Student loans are poised to become the next big consumer debt debacle. Total outstanding student loan debt is expected to top $1 trillion this year, more than double the amount owed just five years ago. That would push it well above the amount of credit card debt outstanding, which totaled less than $800 billion last November and is down nearly 17% since peaking in 2008, according to the Federal Reserve.
Partly as a result, the default rate on student loans is now far higher than on credit cards, too. According to the U.S. Department of Education, nearly 9% of student loan dollars were in default in fiscal 2009, up from 7% in 2008, the latest figures available. The default rate at for-profit colleges was even higher, at 15%. By comparison, the charge-off rate on credit card loans was 5.8% in the third quarter of 2011, down from more than 10% in 2009, according to the Fed.
The situation is only expected to get worse. A fourth-quarter 2011 survey by the Professional Risk Managers' International Association found that two-thirds of its members expect delinquencies on student loans to increase. That was up 19 percentage points just from the previous quarter. Only 8% expect delinquencies to decline.
These figures indicate that credit unions and other lenders will be kept very busy collecting on defaulted student loans in the years ahead. Yet the very nature of student loans requires lenders to treat borrowers differently than they would other types of consumer loans.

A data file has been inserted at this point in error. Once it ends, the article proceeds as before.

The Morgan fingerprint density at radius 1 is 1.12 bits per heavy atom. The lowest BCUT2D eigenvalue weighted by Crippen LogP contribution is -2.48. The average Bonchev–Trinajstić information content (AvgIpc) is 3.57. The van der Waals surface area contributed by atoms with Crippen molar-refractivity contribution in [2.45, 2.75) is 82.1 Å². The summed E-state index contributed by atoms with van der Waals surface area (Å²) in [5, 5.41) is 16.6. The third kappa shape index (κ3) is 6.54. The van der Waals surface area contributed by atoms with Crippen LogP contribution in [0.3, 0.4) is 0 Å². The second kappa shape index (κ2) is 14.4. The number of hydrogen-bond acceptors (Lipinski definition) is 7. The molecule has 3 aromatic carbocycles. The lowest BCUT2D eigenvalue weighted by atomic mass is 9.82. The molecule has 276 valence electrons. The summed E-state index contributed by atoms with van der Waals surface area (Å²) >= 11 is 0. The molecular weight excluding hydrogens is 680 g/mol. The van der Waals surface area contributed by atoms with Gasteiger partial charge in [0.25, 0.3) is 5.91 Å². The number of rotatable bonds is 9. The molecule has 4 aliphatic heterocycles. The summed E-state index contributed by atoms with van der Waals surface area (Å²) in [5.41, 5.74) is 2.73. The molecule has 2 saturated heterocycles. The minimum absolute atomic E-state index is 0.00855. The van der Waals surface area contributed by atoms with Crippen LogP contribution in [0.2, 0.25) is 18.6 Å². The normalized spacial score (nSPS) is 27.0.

Because student loans are unsecured and not backed by collateral like home mortgages and auto loans, borrowers don’t risk losing property if they default as they would in a home foreclosure or auto repossession. That’s not to say that lenders don’t have some leverage over borrowers. Unlike credit cards and other unsecured loans, government-insured student loans are not dischargeable in bankruptcy court, possibly subjecting the borrower to years of wage garnishment until the debt is satisfied.
With the average amount of student debt for the class of 2010 topping $40,000, many times the average credit card debt, credit unions can’t afford to wait until the borrower stops paying and the loan goes into default. Often, it’s already too late to act.
Therefore, lenders and loan servicers must be more proactive in collection and contact efforts. The best way to handle this burgeoning problem is at the outset, before the first payment is even due.
Usually while the student is in school there is very little communication between borrower and lender. So the first step your credit union should take is to remind the borrowers of their obligations and that they must now start repaying the loan. The best time to do this is shortly before the loan deferment period is about to end, usually six months or less after the student leaves school or graduates from college.
This preemptive engagement is critical, but it needn’t be–nor should it be–confrontational. On the contrary; it should be done with empathy and understanding. After all, you’re merely reminding the borrowers of their obligations and putting them on the right path to loan repayment from the very beginning. However, borrowers need to be made aware that failure to repay a student loan could damage their credit rating for years to come, making it more expensive and difficult to get other types of loans.
Just as credit unions want to keep homeowners in their homes and drivers in their cars, the goal of early engagement with student loan borrowers is to get them to understand their obligations and help them build healthy financial and credit habits that will last them a lifetime.
Justin Meece is director of sales at National Creditors Connection Inc.
Contact 309-660-5160 or firstname.lastname@example.org